What, Me Worry About Environmental Hormones?

I’ve been reading a bit more about endocrine disruptors, because it turns out that I don’t really know any experts that can do the thinking for me. I belatedly decided to read the paper that Dr. John Myers (who I mentioned a couple posts ago) and collaborators wrote on the possible effects of low doses of endocrine disruptors.

That paper contained a general overview of the problem. It had a few interesting examples of responses that were not monotonic with dose. For instance, hormone-mimicking drugs used to treat cancer (Tamoxifen, for example) can cause the cancer to flare briefly, until the concentration of the drug gets high enough to start inhibiting the cancer. This is an interesting result, and seems to be the substance of Dr. Myer’s claim from my last post on this. However, at first I thought that he was saying that a chemical could have no discernible effect at high doses, but a significant one at lower doses. If that were the case, it would severely impact how one carries out toxilogical testing.

So, to get more background, I read a review article cited in Dr. Mayer’s paper. It provides more detail about other ways in which large effects can be produced by small exposures.

The most scandalous suggestion in the review article is that some toxicology studies extrapolate low dose responses from a single high dose measurement, by assuming the relationship between dose and effect follow a linear relationship with zero response at zero dose. That assumption would be invalid if a response saturates. This occurs for many biological systems, because the available chemical receptors get filled as the hormone concentration increases. I find it rather hard to believe that toxicology studies regularly use this assumption, because, frankly, anyone making such an assumption probably shouldn’t have access to a laboratory.

At the very least, I would imagine that toxicology studies would keep testing lower doses until they were sure the response looked linear, and then start extrapolating. That should generally be safe, I would think. The response of a saturating system will get steeper at lower concentrations, so as long as one extrapolates from more than one data point, one will tend to over-estimate the response at lower doses. Therefore, the extrapolation would be conservative. However, at this point, I am reading the review article in a much less worrisome light than the authors meant it to be taken. I am assuming that if an astronomer finds the authors’ point obvious, biologists would already be accounting for it in their work.

Perhaps the concern is that, even if one finds the linear regime of the high-dose response, other responses will have already saturated at doses orders of magnitude lower. In this case, the predictive power of the high-dose studies would be very limited. However, as I mentioned in my last post on this, I would still expect to see the low-dose effect if I test to the point where the high-dose effect is negligible.

Up to now, I have only described saturating response curves, which are monotonic. The review article also suggests that some responses can be non-monotonic. Unfortunately, the first example given in the review article, on how an estrogenic chemical (diethylstilbestrol, or DES) affects prostate development in mice, seems to be a poor choice to make their point about toxicological studies. At low doses, the chemical causes the prostate to grow. At high doses, the prostate ends up smaller, but only because the chemical produces “gross abnormalities in the reproductive organs.” This is a rather trivial example, like saying that getting hit in the head causes headaches at low doses, but cures them at high doses when it kills you. Clearly, at all doses tested, you can tell this chemical (like getting hit in the head) is generally not a good thing.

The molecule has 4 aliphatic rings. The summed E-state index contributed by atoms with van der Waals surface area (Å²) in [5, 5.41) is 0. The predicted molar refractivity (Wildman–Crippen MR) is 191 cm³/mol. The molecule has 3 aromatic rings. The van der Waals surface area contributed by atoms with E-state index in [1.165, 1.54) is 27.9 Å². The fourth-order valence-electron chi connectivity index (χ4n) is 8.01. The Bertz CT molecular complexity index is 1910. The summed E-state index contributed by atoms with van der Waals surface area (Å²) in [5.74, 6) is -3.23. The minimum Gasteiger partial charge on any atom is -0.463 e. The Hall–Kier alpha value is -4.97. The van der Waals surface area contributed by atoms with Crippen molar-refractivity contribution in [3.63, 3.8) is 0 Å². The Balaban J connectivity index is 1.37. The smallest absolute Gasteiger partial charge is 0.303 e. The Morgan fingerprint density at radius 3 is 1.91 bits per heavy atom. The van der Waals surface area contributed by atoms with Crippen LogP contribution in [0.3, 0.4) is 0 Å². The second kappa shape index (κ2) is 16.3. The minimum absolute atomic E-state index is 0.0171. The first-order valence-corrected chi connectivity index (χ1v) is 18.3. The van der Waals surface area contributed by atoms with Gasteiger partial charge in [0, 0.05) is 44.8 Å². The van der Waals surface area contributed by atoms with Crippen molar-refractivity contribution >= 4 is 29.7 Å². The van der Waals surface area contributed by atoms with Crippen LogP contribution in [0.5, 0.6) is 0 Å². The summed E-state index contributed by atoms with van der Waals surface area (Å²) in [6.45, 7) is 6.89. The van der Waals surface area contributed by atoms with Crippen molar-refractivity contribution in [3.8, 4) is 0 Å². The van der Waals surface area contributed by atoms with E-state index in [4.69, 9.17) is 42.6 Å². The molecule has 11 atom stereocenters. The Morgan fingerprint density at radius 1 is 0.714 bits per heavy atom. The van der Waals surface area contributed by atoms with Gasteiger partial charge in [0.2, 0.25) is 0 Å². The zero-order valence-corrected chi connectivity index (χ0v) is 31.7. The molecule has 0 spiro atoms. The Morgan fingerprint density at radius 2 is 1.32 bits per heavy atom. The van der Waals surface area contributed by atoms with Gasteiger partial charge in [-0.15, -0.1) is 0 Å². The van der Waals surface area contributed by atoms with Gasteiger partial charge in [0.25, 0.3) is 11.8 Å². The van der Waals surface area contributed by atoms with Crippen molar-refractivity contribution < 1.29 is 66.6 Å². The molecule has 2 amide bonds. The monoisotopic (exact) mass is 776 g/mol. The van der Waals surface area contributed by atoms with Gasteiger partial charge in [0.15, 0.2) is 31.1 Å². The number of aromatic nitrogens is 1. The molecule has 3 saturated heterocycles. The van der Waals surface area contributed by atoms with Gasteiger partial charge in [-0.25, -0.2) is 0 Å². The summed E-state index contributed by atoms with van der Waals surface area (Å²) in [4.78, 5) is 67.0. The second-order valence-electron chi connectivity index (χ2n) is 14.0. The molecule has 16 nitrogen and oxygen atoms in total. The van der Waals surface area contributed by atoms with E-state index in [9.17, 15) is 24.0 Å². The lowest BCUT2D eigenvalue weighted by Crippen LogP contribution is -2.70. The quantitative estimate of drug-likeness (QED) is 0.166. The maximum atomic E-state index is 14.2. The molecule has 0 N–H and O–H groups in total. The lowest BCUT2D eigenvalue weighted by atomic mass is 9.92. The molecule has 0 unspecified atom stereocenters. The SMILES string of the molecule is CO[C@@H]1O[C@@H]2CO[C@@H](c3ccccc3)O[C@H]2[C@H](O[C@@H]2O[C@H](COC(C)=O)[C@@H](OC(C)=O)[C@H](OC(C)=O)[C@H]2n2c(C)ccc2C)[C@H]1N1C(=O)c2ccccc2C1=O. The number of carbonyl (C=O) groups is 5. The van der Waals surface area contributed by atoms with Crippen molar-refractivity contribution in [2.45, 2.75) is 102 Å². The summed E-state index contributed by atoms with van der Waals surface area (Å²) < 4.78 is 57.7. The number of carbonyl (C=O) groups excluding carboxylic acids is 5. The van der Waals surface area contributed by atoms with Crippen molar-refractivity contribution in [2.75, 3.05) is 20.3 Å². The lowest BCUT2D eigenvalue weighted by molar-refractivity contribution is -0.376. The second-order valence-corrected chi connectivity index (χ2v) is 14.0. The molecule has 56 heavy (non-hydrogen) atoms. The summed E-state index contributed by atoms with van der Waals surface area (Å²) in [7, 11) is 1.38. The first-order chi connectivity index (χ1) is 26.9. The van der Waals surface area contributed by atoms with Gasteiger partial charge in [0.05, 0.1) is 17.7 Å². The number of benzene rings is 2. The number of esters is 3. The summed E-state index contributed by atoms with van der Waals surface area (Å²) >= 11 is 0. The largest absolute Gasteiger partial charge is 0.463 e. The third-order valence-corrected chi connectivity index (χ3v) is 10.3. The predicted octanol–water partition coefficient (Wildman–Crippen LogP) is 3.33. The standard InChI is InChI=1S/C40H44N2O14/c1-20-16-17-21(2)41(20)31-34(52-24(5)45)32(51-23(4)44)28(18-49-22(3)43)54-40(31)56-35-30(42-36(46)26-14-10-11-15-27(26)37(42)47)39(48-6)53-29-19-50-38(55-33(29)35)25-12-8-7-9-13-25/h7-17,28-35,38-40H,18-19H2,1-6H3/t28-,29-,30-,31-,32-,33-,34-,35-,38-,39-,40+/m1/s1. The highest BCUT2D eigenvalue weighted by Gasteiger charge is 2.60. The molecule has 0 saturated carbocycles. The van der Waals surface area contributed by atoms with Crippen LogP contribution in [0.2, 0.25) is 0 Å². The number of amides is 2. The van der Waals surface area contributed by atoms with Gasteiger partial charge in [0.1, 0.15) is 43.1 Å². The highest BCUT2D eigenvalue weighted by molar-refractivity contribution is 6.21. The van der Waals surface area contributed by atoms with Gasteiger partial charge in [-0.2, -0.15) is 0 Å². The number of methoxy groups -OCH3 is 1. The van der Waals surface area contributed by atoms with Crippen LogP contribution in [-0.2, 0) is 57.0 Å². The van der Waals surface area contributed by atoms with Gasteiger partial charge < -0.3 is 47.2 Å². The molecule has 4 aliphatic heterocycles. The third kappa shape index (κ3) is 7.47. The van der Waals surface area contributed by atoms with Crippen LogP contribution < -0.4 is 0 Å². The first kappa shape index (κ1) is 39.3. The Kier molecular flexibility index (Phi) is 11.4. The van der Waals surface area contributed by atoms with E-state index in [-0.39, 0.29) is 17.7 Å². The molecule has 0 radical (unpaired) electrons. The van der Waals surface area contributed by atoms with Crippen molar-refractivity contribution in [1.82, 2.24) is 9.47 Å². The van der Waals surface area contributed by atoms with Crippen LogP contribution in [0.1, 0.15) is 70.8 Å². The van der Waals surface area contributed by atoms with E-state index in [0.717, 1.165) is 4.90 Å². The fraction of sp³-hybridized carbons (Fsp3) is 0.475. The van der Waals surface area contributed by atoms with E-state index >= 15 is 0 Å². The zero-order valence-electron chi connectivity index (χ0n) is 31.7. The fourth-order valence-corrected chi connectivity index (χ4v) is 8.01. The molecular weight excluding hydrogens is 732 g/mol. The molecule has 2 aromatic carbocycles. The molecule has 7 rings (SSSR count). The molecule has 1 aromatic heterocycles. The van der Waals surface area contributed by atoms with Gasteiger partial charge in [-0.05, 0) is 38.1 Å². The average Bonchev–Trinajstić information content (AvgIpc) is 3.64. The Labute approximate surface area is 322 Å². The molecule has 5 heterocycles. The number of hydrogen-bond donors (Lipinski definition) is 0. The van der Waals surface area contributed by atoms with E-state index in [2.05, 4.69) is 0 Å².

Likewise, the review article points out that vitamins must be taken at the right dose. When too little vitamins are present, the deficiencies cause diseases. At high doses they can become toxic. However, this example has no bearing on low-dose toxicology, because there is no regime in which one is concerned about getting too low a dose of synthetic hormone-mimicking chemicals.

There are a lot of valid points in the review article. I agree that one has to be concerned that multiple chemicals might have similar responses, so that, for instance, the concentration of any given estrogen-mimicking substance isn’t nearly as important as the sum of the concentrations of all such chemicals. It also seems plausible that very low doses of hormone-mimicking chemicals could affect the development of fetuses, because the chemical signals that allow cells to differentiate can be small. (The book Mutants, One Genetic Variety and the Human Body, by Armand Marie Leroi, describes how a fetus develops very well.)

However, the articles by Dr. Myers et al. and Dr. Welshons et al. are cluttered with examples that don’t seem relevant to the problem at hand. Mostly, I find it hard to believe that it is commonplace for biologists to extrapolate from single data points. If I were in a bad mood, I could dismiss their work as unnecessarily alarmist.

I am trying to reserve judgment, however, because medicine has a lot of mysteries at the moment. I am constantly hearing about rises in the rates of allergies, autism, and cancers. Some of this is probably because the tests to find these conditions are more effective than previously. However, unless it is demonstrated that the increase in rates is caused by people looking harder, it seems important to consider the possibility that other factors of our modern lives might be making them more common.